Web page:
War on the homefront - Commonwealth Air Training Plan

Brian McFadden with the new display at the Vancouver Island Military Museum

The Vancouver Island Military Museum has added a now display about the British Commonwealth Air Training Plan. Brian McFadden of the military museum has provided the background for the exhibit.

The exhibit includes many photos from that period as well as aircraft models which were built by museaum volunteer Pat Murphy. 

By Brian McFadden
Vancouver Island Military Museum  

Canada, Britain, Australia and New Zealand created the Commonwealth Air training Plan in 1939 to train Allied aircrews in Canada for the Second World War. There is little doubt that this training contributed greatly to Allied air superiority during the war. Many of the trainees were from countries that had been overrun by the Nazis. In addition, hundreds of Americans crossed the border from the United States (which was neutral in the early years of the war) to serve in the Royal Canadian Air Force. 

More than 140,000 air crew were trained between 1939 and 1945 making this one of Canada's greatest contributions to the Allied victory in the air war. It led U.S. President, Franklin Roosevelt to call Canada the “Aerodrome of Democracy.” 

Canada had an abundance of air training space as well as excellent climatic conditions for flying, with easy access to industries for replacement aircraft and spare parts.

The construction of training schools and airfields across the country was a massive undertaking which involved transforming farmers' fields on the prairies, in a matter of months, into operational training schools. Suddenly, runways, aircraft hangars, and dozens of buildings for accommodation sprang up all cross the land.

The BCATP brought thousands of trainees from all over the world to small communities coast to coast. These communities organized recreational activities, welcomed trainees into their homes, and helped furnish small luxuries such as games' rooms and libraries on the training bases. Locals also hosted sports days, carnivals, concerts, and dances in local church halls and community centres 

Training began in April 1940 but was hampered at first by a shortage of aircraft, instructors, and completed airfields. Air crew training was carried out mostly by RCAF personnel, however, in 1941 RAF training staff were being transferred from Britain to assist as the number of recruits increased and training aircraft became more plentiful. The risks associated with flight training were high with injuries and fatal accidents resulting in the deaths of more than 1,240 trainee air crew and instructors.

The first step for those who qualified for pilot training was a posting to a Flight Training School for an eight-week course involving all aspects of basic flying, navigation, and at least fifty hours at the controls of a single-engined Tiger Moth training aircraft. Successful graduates had to also master instrumentation, night and formation flying before graduating to an Operational Training Unit in Britain.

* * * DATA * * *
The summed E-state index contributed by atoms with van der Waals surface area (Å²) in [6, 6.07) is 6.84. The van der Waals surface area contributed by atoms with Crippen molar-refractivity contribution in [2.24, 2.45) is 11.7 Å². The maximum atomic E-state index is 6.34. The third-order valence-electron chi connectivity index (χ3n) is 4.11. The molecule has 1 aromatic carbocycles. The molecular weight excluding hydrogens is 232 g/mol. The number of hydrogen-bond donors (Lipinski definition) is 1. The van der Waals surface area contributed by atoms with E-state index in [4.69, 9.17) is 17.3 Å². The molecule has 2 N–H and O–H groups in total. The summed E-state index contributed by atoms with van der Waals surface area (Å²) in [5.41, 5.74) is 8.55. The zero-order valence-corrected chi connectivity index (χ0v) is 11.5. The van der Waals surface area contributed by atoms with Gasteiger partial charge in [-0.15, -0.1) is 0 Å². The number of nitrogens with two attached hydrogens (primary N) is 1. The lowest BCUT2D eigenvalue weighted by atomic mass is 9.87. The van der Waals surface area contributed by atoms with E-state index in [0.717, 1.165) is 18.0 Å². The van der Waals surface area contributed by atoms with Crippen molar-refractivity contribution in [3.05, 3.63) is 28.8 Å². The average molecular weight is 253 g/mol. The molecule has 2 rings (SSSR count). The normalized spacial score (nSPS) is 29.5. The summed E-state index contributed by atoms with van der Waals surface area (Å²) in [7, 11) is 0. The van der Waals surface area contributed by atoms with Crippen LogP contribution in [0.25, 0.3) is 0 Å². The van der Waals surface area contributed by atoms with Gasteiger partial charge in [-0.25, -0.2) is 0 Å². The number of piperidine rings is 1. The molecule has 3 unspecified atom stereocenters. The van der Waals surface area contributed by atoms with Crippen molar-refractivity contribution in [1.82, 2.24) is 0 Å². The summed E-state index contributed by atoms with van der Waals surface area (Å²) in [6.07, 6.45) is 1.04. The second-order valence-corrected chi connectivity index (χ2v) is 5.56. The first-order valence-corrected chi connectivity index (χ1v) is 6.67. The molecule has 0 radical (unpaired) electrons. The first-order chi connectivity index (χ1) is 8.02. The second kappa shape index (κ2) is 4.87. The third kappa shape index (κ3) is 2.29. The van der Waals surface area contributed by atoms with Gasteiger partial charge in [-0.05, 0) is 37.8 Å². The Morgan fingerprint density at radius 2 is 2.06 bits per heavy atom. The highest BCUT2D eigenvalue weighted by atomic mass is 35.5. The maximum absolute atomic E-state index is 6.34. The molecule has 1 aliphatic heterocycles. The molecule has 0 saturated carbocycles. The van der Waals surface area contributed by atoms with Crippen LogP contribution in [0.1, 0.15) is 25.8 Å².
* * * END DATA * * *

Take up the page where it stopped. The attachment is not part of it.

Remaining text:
Specialized training units graduated aircrews as navigators-observers, wireless operators, bomb-aimers, flight engineers, and air gunners, although many had dual roles during operational flying. 

At the plan's peak there were 107 flying schools, 184 ancillary units, and more than 10,000 aircraft at 231 sites across Canada. The schools and airfields were staffed by 104,000 men and woman including just over 17,000 from the RCAF/Women's Division which provided support services for the program.  By war's end in 1945 the BCATP had graduated 131,553 airmen from Canada, Britain, Australia, New Zealand, South Africa, and the United States. Graduates also came from Nazi-occupied European countries including Poland, Czechoslovakia, Norway, Belgium, the Netherlands, and France.                                                                                                                     

Almost half the total aircrew personnel who served in British and Commonwealth flying operations during the Second World War were trained at the BCATP in Canada. The majority of graduates, almost 73,000, were Canadians who went on to provide air crews for 45 Royal Canadian Air Force (RCAF) overseas squadrons and 40 Home Defence squadrons. The enormous commitment to the air war overseas and particularly to air crews for Bomber Command exacted a heavy toll. Canadian airmen made up more than 25 per cent of the overall strength of the British Royal Air Force (RAF) during WW II.

In 2014 a memorial was unveiled at the British Commonwealth Air Training Plan (BCATP) museum in Brandon, Manitoba to the 19,256 airmen and women from Canada and the Commonwealth who died in the Second World War.